Hannah St. Denis-Katz
Hannah St. Denis-Katz

St. Denis-Katz leads class of Aboriginal MD graduates

The University of Saskatchewan helped change her life and Hannah St. Denis-Katz is now more determined than ever to help change the lives of others.

The 23-year-old from Saskatoon became the first in her family and the first from her First Nations community of Beardy’s and Okemasis to earn a medical degree when she graduated with a Doctor of Medicine on the final day of U of S Spring Convocation Thursday at TCU Place.

“I know that (Beardy’s and Okemasis) has been quite proud and very supportive of my education and I think I have been quite fortunate to have had all the support that I have had,” said St. Denis-Katz, whose mother Verna St. Denis is also U of S graduate and a professor in the Department of Educational Foundations. “It is really exciting to get my first degree and to be the first in my family to become a doctor. And I’m looking forward to residency, which I will be doing in Ottawa starting in plastics and reconstructive surgery, which is my dream career. So that is really, really exciting.”

Only 23 MD graduates in the country are accepted into residency programs in plastic surgery each year, making it one of the most competitive programs in Canada. It did not take long for St. Denis-Katz to realize that was the particular medical field that she wanted to specialize in.

“In my second year of medicine, I fell in love with plastics and reconstructive surgery, I think in part related to my interest in art and painting, but also just the complexity and the diversity of the field,” she said. “I did a project two summers ago that looked at the barriers and perceptions of breast reconstruction in Aboriginal women and I worked on a project in Calgary researching and interviewing women and then I ended up presenting at the Canadian Society of Plastic Surgeons annual meeting in 2015.”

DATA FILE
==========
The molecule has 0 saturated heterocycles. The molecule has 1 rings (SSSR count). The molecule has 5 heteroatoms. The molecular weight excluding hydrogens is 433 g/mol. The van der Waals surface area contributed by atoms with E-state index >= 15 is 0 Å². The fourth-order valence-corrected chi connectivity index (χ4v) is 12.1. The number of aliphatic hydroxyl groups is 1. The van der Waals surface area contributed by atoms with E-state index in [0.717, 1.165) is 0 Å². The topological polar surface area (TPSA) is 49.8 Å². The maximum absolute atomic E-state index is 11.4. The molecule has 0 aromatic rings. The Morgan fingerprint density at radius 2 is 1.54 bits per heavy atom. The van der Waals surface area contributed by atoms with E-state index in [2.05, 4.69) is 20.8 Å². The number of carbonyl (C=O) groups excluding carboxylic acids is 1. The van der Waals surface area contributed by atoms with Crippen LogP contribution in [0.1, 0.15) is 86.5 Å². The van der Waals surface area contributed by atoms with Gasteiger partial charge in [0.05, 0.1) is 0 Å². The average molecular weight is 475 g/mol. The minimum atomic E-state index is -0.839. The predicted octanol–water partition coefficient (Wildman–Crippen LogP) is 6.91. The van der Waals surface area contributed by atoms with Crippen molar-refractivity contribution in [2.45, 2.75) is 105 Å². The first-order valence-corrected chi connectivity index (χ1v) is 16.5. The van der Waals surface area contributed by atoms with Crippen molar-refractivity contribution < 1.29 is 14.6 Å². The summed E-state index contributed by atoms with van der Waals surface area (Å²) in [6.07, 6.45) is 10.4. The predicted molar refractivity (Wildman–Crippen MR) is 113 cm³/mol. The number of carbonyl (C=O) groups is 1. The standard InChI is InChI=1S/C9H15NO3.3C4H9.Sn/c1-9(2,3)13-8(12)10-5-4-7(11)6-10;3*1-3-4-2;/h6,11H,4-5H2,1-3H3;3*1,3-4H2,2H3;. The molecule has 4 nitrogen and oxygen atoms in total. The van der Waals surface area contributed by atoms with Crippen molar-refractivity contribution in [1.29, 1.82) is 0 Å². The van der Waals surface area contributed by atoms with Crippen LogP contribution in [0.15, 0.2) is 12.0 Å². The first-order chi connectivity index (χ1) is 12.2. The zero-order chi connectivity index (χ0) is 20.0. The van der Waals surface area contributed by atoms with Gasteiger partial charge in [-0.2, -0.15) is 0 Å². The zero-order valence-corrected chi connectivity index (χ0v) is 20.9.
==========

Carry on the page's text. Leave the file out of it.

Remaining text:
While the vast majority of plastic surgeons are based out of large urban centres, St. Denis-Katz does hope to help provide support for Aboriginal and rural communities as well in the future.

“There is definitely a need in the smaller communities,” she said. “What I am hoping to do is to find a way to make my career working in a big centre while also doing rural clinics or somehow providing support in some of the rural communities to help address the transportation issues that they face.”

St. Denis-Katz has quickly become a role model in the local Aboriginal community, one of 10 of this year’s 89 MD graduates in the College of Medicine who are First Nations, Métis or Inuit students.

“I think that is phenomenal,” she said. “Across the country, our college has some of the highest numbers of Aboriginal people entering the College of Medicine, so I think that is something to be really, really proud of. And it is definitely something that I share when I’m going across the country, that we are fortunate to have that many seats allocated to Aboriginal students.”

This year’s 10 Aboriginal MDs (accounting for 11.2 per cent of the total class) are among 394 self-declared Aboriginal students who graduated from the U of S this spring, the largest class of First Nation, Métis and Inuit students in university history.

“This is another exceptional class of MD graduates and we are especially excited about our impressive contingent of Aboriginal medical students who are graduating this spring,” said Dr. Preston Smith, dean of the College of Medicine. “We are committed to leading Canadian medical schools in support systems and programming for First Nations, Métis and Inuit students. And we are proud to celebrate Aboriginal student achievement, which is one of our priorities on campus.”

In total, there has been a 53.5 per cent increase in Aboriginal graduates at U of S Spring Convocation over the past five years, with this year’s group part of the 3,422 students who made up the second-largest graduation class in school history. They now join a family of close to 150,000 U of S alumni world-wide.

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